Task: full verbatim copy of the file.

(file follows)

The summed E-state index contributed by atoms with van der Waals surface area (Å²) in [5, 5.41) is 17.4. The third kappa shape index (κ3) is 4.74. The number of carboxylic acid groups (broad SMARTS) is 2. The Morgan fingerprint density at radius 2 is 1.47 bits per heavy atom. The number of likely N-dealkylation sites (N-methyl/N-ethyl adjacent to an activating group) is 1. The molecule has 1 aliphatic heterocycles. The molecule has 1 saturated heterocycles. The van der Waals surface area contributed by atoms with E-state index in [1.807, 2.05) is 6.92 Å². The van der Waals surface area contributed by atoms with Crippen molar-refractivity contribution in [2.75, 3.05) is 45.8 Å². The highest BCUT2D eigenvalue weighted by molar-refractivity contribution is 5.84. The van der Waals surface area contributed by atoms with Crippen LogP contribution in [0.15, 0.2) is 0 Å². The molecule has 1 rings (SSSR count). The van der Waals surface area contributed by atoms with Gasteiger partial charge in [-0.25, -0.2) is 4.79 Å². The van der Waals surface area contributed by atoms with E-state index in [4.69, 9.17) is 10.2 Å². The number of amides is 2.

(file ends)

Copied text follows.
The summed E-state index contributed by atoms with van der Waals surface area (Å²) in [5, 5.41) is 17.4. The third kappa shape index (κ3) is 4.74. The number of carboxylic acid groups (broad SMARTS) is 2. The Morgan fingerprint density at radius 2 is 1.47 bits per heavy atom. The number of likely N-dealkylation sites (N-methyl/N-ethyl adjacent to an activating group) is 1. The molecule has 1 aliphatic heterocycles. The molecule has 1 saturated heterocycles. The van der Waals surface area contributed by atoms with E-state index in [1.807, 2.05) is 6.92 Å². The van der Waals surface area contributed by atoms with Crippen molar-refractivity contribution in [2.75, 3.05) is 45.8 Å². The highest BCUT2D eigenvalue weighted by molar-refractivity contribution is 5.84. The van der Waals surface area contributed by atoms with Crippen LogP contribution in [0.15, 0.2) is 0 Å². The molecule has 1 rings (SSSR count). The van der Waals surface area contributed by atoms with Gasteiger partial charge in [-0.25, -0.2) is 4.79 Å². The van der Waals surface area contributed by atoms with E-state index in [4.69, 9.17) is 10.2 Å². The number of amides is 2.